Film Picks: Life Itself, Nightcrawler & Singapore International Film Fest

A cinema still from the documentary Life Itself. -- PHOTO: SINGAPORE FILM SOCIETY
A cinema still from the documentary Life Itself. -- PHOTO: SINGAPORE FILM SOCIETY

ST 20141205 LIFITSELF3 878360m


120 minutes

This widely acclaimed documentary of the hugely influential movie critic, author and journalist Roger Ebert will be screened just twice in cinemas, so book early. Ebert with co-host Gene Siskel gained fame for their movie review show At The Movies, which spawned the signature thumbs up or down rating sytem.

But the film, based on Ebert’s memoirs of the same name published shortly before his death last year from cancer of the thyroid and salivary glands, points to the side of Ebert that could be cranky (his combativeness with Siskel was not a put on) and who was a champion of unpopular work – he backed the now-classic Bonnie And Clyde (1967) when many critics at the time loathed it for its violence.

Director Steve James (Hoop Dreams, 1994) followed Ebert as he went about his business, his tempo never flagging despite massive surgical excavations to his face and jaw. The work is backed up with interviews with friends such as Martin Scorsese and Werner Herzog, showing how one newspaper movie critic, through talent and personality, became a national figure.

Where: Golden Village Suntec City MRT: City Hall/Esplanade When: Dec 20, 7pm & Dec 21, 4.30pm Admission: $13 (public), $9 (Singapore Film Society members) Info: Bookings at the Golden Village box office or go to

ST 20141205 LIFDIP2 878572m


As the allied forces close in on German-occupied Paris in August 1944, Hitler orders that the city's most treasured landmarks, including the Louvre, Notre Dame Cathedral and Eiffel Tower, be blown up. Two men, a German general bent on carrying out his orders and the Swedish consul, desperate to convince him not to, will decide the fate of the city.

Directed by Volker Schlondorff (The Tin Drum, 1979), the historical drama Diplomacy is a highlight of this year's festival, which will screen 16 films and one documentary across three venues. Other high points include the drama Clouds Of Sils Maria (2014, 124 minutes), starring Juliette Binoche. She will be attending the premiere of the film tonight. There will be a retrospective of the films of the French actress, who also starred in the Hollywood films The English Patient (1996) and Chocolat (2000). This festival will be run in conjunction with the Singapore International Film Festival.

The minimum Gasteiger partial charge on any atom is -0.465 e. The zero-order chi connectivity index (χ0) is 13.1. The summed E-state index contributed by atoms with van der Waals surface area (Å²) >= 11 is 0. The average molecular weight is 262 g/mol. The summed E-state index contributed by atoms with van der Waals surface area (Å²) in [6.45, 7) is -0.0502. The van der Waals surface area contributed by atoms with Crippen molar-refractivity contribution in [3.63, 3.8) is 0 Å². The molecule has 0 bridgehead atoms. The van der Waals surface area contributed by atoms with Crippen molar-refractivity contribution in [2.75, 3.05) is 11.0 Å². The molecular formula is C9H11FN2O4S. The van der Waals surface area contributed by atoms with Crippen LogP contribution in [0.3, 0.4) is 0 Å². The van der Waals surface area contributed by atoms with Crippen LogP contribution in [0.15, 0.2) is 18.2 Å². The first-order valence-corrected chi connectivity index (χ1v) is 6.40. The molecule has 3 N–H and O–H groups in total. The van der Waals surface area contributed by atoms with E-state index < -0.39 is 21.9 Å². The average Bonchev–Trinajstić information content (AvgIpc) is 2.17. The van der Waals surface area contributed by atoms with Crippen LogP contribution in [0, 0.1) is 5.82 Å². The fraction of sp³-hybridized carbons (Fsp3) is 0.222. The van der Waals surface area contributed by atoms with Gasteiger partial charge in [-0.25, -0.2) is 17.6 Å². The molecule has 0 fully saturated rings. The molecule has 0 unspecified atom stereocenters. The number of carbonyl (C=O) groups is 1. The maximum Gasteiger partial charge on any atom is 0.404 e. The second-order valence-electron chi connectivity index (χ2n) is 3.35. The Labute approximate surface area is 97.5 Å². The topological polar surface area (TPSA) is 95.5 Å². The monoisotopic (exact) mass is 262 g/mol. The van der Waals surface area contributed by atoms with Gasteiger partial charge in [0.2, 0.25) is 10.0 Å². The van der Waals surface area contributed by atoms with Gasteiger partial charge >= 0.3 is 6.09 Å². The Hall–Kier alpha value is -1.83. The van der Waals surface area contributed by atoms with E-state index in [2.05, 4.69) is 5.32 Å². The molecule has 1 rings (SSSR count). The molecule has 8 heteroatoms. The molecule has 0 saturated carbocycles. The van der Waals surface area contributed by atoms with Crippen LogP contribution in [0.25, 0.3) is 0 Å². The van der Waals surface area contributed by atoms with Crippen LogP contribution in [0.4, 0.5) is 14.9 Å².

Where: The Cathay, Shaw Lido & Alliance Francaise de Singapour MRT: Dhoby Ghaut/Orchard/Newton When: Till Sun Admission: $13 (The Cathay), $12 (other locations) Info: Tickets & schedules at

ST 20141205 LIFABSENCE 878570m


The closing film is a love letter and a shaken fist directed at Jakarta, the birthplace and home of 34-year-old film-maker Lucky Kuswandi.

In The Absence Of The Sun (Selamat Pagi, Malam, M18, 94 minutes) is about three women – Gia, a young upper- class woman returning after years in New York; Indri, a gym towel girl who yearns to marry into money; and Mrs Surya, a widow who discovers her dead husband’s secret. One steamy Jakarta night, their lives connect in a love hotel. Part mild satire, part melodrama and dripping with social commentary, the feature (Kuswandi’s second) illustrates the contradictions that make up the rich mosaic that is one of Asia’s most populous cities.

Where: Various locations including Sands Theatre, Marina Bay Sands; The Salon, National Museum of Singapore; Shaw Theatres Lido; The Screening Room, The Arts House; & The Projector, Golden 2 at Golden Mile Tower, Beach Road MRT: Various When: Till Dec 14 Admission: $25 for closing film, $15 for special presentation films, all others $12 Info: Go to or call 6348-5555

For all the stories on the SGIFF, go here

ST 20141205 LIFCRAWLER 878564m


117 minutes


Capitalism and criminality collide in this, a black comic take on the American economy, portrayed here as a system that bleeds citizens dry and spits them out onto the streets. The free market’s docile minion, the news media, also gets a lashing for abetting the system with manufactured fear and outrage. Lou Bloom (Jake Gyllenhaal) is a street hood, stealing what he can while hustling for employment in a Los Angeles that has no need for men like him. Seeing a freelance news camera operator in action at a horrific road accident, he decides to also become a “nightcrawler”. He sells footage to station news manager Nina (Renee Russo), a woman trying to prop up ratings in a tough market. Few representations of society gone wrong have the pungent realism of this work, its forward rush of plot, or the nail-biting build-up of suspense.